Deepak Malhotra and Max H. Bazerman emphasize in their research that “genius” in negotiation requires knowledge, understanding and mindful practice to systematically think about creating value in negotiation. Such habits, expectations and strategies will cultivate more creativity and skills which overcome panic, misplaced superiority, or naïve optimism. An investment in understanding interdependent self-interests in complex negotiation situations is the most practical and effective mechanism there is for allocating resources, balancing competing interests, and resolving complex conflicts. As Ralph Waldo Emerson said, “Man hopes; genius creates.”

Recently, I had an opportunity to work with someone who might qualify as one of Malhotra and Bazerman’s genius negotiators who wants to create value in one of the most primal situations which makes cooperation difficult. This individual is a senior official in one of Iraq’s most important government ministries who faces a devastating environment of post war Iraq. He wants to help lead his ministry and team to continue the rebuilding of Iraq through excruciatingly small steps. Violence in Baghdad is down but still rampant, and unemployment ranges into the 50 percent range. Residents have not had electricity run for a 24-hour period in six years. The private sector, under the 25-year dictatorship of Saddam Hussein, was almost crushed by embargoes.

Although the effects of three decades of war and conflict affect every aspect of his ministry’s life, he is committed to partnerships with the international community to negotiate new value in a highly technical global economy. As I observed this official and his hope for Iraqi officials to create value, I was inspired by his ability to think like a “negotiation genius.” He saw that the preservation of his own self-interest and a single focus on claiming value at all costs may help his country survive, but he aspires to be more creative and capable of achieving stability and security with those who also have an interest in the fate of Iraq. With his avowed interest in professionalism, anti-corruption and the development of young officers in his ministry, he asserts a motivation to lead by example as someone who has the courage to “create value.”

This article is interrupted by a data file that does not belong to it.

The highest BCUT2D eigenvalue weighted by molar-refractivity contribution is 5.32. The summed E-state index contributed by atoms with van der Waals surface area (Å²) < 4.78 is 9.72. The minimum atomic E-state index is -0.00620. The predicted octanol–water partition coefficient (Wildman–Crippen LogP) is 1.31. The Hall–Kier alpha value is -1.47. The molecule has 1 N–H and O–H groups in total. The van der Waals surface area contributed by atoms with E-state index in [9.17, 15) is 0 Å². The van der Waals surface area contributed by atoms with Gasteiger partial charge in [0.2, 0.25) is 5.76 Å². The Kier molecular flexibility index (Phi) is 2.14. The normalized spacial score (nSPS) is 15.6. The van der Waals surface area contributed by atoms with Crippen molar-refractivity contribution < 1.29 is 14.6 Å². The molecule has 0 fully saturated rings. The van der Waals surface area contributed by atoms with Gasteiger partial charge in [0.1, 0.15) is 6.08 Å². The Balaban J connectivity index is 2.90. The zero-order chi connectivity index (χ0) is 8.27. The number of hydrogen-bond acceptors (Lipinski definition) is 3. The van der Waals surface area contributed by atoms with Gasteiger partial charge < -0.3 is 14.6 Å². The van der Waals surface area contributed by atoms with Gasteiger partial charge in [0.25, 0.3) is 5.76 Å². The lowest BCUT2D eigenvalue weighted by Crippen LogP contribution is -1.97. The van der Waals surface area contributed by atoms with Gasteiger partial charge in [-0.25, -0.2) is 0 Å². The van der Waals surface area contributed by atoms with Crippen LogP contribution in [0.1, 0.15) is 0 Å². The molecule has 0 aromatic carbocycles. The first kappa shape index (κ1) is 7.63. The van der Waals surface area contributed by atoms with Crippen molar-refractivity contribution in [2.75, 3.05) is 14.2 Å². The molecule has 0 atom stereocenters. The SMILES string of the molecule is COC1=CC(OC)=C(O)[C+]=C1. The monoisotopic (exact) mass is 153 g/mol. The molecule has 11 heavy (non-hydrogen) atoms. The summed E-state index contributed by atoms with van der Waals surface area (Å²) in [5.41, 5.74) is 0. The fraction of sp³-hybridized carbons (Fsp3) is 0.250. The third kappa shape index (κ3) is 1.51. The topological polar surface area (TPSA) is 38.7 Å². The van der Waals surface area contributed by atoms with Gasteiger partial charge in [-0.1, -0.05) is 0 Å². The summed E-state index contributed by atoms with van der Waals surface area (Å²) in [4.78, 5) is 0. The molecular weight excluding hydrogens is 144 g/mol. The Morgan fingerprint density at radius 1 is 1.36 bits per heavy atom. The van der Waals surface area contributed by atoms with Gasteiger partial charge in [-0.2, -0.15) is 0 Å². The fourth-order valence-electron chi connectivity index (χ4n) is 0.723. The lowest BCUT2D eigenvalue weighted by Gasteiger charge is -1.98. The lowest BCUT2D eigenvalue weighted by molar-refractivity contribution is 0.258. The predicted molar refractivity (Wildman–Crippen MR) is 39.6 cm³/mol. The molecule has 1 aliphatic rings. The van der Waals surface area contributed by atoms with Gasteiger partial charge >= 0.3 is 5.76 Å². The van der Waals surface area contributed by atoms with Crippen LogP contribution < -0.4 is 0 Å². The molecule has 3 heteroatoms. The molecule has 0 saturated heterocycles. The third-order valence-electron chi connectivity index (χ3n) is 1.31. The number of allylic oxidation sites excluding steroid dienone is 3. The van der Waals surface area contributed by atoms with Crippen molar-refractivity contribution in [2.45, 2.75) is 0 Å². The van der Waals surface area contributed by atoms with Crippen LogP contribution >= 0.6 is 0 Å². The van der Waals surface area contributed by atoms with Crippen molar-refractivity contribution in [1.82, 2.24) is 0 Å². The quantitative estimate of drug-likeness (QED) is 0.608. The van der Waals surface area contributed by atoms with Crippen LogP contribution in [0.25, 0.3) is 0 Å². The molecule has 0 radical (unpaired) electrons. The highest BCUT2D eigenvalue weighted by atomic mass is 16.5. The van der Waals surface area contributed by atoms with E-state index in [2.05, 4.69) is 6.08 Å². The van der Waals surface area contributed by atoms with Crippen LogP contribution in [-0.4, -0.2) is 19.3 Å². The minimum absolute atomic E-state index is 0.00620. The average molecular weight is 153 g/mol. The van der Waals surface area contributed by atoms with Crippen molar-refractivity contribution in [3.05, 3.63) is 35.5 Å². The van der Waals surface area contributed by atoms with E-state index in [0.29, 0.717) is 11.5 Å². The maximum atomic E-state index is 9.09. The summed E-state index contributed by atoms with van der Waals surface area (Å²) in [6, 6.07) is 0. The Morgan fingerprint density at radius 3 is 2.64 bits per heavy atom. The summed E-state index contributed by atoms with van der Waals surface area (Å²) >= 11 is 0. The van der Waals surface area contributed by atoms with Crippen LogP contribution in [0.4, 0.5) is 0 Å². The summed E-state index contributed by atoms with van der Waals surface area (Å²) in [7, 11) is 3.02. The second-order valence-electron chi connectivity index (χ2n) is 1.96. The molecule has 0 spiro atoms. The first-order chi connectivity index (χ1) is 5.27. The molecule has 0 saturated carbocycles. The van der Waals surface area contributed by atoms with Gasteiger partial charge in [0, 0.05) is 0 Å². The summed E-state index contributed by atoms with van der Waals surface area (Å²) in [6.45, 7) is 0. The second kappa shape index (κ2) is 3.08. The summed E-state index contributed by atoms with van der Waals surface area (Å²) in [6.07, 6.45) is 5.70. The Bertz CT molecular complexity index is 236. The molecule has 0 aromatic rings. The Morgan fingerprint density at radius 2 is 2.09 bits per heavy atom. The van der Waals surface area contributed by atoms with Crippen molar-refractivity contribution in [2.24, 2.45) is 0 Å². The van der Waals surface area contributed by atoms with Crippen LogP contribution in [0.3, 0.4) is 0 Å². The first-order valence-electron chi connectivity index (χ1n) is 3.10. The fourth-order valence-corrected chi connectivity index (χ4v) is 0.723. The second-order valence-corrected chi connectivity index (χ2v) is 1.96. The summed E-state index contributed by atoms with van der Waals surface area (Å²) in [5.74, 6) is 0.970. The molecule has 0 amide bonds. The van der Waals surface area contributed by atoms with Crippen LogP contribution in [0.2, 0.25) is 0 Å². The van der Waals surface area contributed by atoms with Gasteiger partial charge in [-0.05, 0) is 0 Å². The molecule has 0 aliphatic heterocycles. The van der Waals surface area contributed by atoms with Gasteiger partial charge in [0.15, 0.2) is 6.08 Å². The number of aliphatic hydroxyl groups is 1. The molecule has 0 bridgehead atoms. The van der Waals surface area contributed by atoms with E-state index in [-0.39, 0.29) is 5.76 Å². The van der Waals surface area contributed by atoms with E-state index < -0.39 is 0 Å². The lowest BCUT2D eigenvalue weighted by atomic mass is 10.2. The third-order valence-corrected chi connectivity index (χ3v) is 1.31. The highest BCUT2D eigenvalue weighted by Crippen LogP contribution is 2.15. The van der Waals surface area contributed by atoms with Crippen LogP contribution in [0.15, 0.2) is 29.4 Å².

Law 15 Exercise: Reflections on self-interest

1. Think about a negotiation you have previously been involved in and recall how you thought about how to protect your own self-interests.

2. From those past experiences, can you identify and recognize how you defined your self-interest relative to your counterpart.

3. Can you name or list your claiming or creating value behaviors and how you balanced your self-interests with those of your counterpart?

Extra Credit

For further reading on negotiation: Negotiation Genius: How to Overcome Obstacles and Achieve Brilliant Results at the Bargaining Table and Beyond, Deepak Malhotra and Max H. Bazerman (Bantam Books, 2007).

48 Laws for 21st Century Global Negotiators: Join Thunderbird Professor Karen S. Walch, Ph.D., as she explores the laws of power for 21st century global negotiators. Each Monday she discusses one law and provides an exercise to identify and enhance individual negotiation power. Go to the main menu for the series.